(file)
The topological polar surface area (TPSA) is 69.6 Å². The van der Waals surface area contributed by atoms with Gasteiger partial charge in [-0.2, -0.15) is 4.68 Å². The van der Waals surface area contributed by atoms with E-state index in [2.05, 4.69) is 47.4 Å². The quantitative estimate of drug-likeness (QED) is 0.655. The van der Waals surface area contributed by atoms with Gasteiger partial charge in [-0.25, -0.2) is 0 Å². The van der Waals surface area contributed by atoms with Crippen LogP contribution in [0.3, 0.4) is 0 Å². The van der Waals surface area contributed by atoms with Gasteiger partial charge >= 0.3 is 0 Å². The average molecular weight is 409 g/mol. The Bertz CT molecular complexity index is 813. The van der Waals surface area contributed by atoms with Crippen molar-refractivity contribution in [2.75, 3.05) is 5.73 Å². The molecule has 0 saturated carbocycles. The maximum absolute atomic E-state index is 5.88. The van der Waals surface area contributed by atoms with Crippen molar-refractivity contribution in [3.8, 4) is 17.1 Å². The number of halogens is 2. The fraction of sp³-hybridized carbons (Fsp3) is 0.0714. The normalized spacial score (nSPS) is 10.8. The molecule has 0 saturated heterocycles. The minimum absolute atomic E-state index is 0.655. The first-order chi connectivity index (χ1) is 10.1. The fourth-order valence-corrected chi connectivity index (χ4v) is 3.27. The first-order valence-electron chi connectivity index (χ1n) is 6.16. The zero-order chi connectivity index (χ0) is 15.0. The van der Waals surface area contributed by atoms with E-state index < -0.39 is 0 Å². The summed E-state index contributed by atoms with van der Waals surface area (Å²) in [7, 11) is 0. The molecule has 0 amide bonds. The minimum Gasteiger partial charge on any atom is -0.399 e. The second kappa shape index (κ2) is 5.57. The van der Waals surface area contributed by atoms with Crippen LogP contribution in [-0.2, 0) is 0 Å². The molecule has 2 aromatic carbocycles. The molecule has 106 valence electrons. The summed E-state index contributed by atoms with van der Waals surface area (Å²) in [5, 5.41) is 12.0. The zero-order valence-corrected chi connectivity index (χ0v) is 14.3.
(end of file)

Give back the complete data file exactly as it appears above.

The topological polar surface area (TPSA) is 69.6 Å². The van der Waals surface area contributed by atoms with Gasteiger partial charge in [-0.2, -0.15) is 4.68 Å². The van der Waals surface area contributed by atoms with E-state index in [2.05, 4.69) is 47.4 Å². The quantitative estimate of drug-likeness (QED) is 0.655. The van der Waals surface area contributed by atoms with Gasteiger partial charge in [-0.25, -0.2) is 0 Å². The van der Waals surface area contributed by atoms with Crippen LogP contribution in [0.3, 0.4) is 0 Å². The van der Waals surface area contributed by atoms with Gasteiger partial charge >= 0.3 is 0 Å². The average molecular weight is 409 g/mol. The Bertz CT molecular complexity index is 813. The van der Waals surface area contributed by atoms with Crippen molar-refractivity contribution in [2.75, 3.05) is 5.73 Å². The molecule has 0 saturated carbocycles. The maximum absolute atomic E-state index is 5.88. The van der Waals surface area contributed by atoms with Crippen molar-refractivity contribution in [3.8, 4) is 17.1 Å². The number of halogens is 2. The fraction of sp³-hybridized carbons (Fsp3) is 0.0714. The normalized spacial score (nSPS) is 10.8. The molecule has 0 saturated heterocycles. The minimum absolute atomic E-state index is 0.655. The first-order chi connectivity index (χ1) is 10.1. The fourth-order valence-corrected chi connectivity index (χ4v) is 3.27. The first-order valence-electron chi connectivity index (χ1n) is 6.16. The zero-order chi connectivity index (χ0) is 15.0. The van der Waals surface area contributed by atoms with E-state index < -0.39 is 0 Å². The summed E-state index contributed by atoms with van der Waals surface area (Å²) in [7, 11) is 0. The molecule has 0 amide bonds. The minimum Gasteiger partial charge on any atom is -0.399 e. The second kappa shape index (κ2) is 5.57. The van der Waals surface area contributed by atoms with Crippen LogP contribution in [-0.2, 0) is 0 Å². The molecule has 2 aromatic carbocycles. The molecule has 106 valence electrons. The summed E-state index contributed by atoms with van der Waals surface area (Å²) in [5, 5.41) is 12.0. The zero-order valence-corrected chi connectivity index (χ0v) is 14.3.